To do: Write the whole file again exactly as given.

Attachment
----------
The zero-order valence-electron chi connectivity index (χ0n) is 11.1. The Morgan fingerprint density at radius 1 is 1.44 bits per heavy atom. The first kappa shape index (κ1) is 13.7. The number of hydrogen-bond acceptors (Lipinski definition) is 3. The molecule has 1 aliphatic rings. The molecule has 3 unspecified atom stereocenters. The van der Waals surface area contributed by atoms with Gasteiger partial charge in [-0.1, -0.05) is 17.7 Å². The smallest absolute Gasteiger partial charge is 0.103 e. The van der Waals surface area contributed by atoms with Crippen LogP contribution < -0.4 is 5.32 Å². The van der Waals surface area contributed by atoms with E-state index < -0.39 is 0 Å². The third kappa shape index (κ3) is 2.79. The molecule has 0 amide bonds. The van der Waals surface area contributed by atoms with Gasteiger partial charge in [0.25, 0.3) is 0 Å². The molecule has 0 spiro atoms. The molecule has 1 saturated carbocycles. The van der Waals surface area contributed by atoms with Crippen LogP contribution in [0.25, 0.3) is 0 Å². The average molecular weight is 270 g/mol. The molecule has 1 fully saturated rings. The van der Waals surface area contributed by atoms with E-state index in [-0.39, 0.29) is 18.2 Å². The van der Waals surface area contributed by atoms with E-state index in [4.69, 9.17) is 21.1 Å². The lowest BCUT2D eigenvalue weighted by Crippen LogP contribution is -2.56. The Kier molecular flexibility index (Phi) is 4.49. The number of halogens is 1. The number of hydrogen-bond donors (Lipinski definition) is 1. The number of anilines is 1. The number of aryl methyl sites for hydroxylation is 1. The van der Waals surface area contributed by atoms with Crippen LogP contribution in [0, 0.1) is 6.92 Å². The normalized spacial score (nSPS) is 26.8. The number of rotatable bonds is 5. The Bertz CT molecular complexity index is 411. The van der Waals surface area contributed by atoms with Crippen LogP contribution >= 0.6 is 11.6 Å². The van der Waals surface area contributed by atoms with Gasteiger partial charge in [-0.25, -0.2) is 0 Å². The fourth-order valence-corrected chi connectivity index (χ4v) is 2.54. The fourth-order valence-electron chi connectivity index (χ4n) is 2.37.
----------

The zero-order valence-electron chi connectivity index (χ0n) is 11.1. The Morgan fingerprint density at radius 1 is 1.44 bits per heavy atom. The first kappa shape index (κ1) is 13.7. The number of hydrogen-bond acceptors (Lipinski definition) is 3. The molecule has 1 aliphatic rings. The molecule has 3 unspecified atom stereocenters. The van der Waals surface area contributed by atoms with Gasteiger partial charge in [-0.1, -0.05) is 17.7 Å². The smallest absolute Gasteiger partial charge is 0.103 e. The van der Waals surface area contributed by atoms with Crippen LogP contribution < -0.4 is 5.32 Å². The van der Waals surface area contributed by atoms with E-state index < -0.39 is 0 Å². The third kappa shape index (κ3) is 2.79. The molecule has 0 amide bonds. The van der Waals surface area contributed by atoms with Gasteiger partial charge in [0.25, 0.3) is 0 Å². The molecule has 0 spiro atoms. The molecule has 1 saturated carbocycles. The van der Waals surface area contributed by atoms with Crippen LogP contribution in [0.25, 0.3) is 0 Å². The average molecular weight is 270 g/mol. The molecule has 1 fully saturated rings. The van der Waals surface area contributed by atoms with E-state index in [-0.39, 0.29) is 18.2 Å². The van der Waals surface area contributed by atoms with E-state index in [4.69, 9.17) is 21.1 Å². The lowest BCUT2D eigenvalue weighted by Crippen LogP contribution is -2.56. The Kier molecular flexibility index (Phi) is 4.49. The number of halogens is 1. The number of hydrogen-bond donors (Lipinski definition) is 1. The number of anilines is 1. The number of aryl methyl sites for hydroxylation is 1. The van der Waals surface area contributed by atoms with Crippen LogP contribution in [0, 0.1) is 6.92 Å². The normalized spacial score (nSPS) is 26.8. The number of rotatable bonds is 5. The Bertz CT molecular complexity index is 411. The van der Waals surface area contributed by atoms with Crippen LogP contribution >= 0.6 is 11.6 Å². The van der Waals surface area contributed by atoms with Gasteiger partial charge in [-0.25, -0.2) is 0 Å². The fourth-order valence-corrected chi connectivity index (χ4v) is 2.54. The fourth-order valence-electron chi connectivity index (χ4n) is 2.37.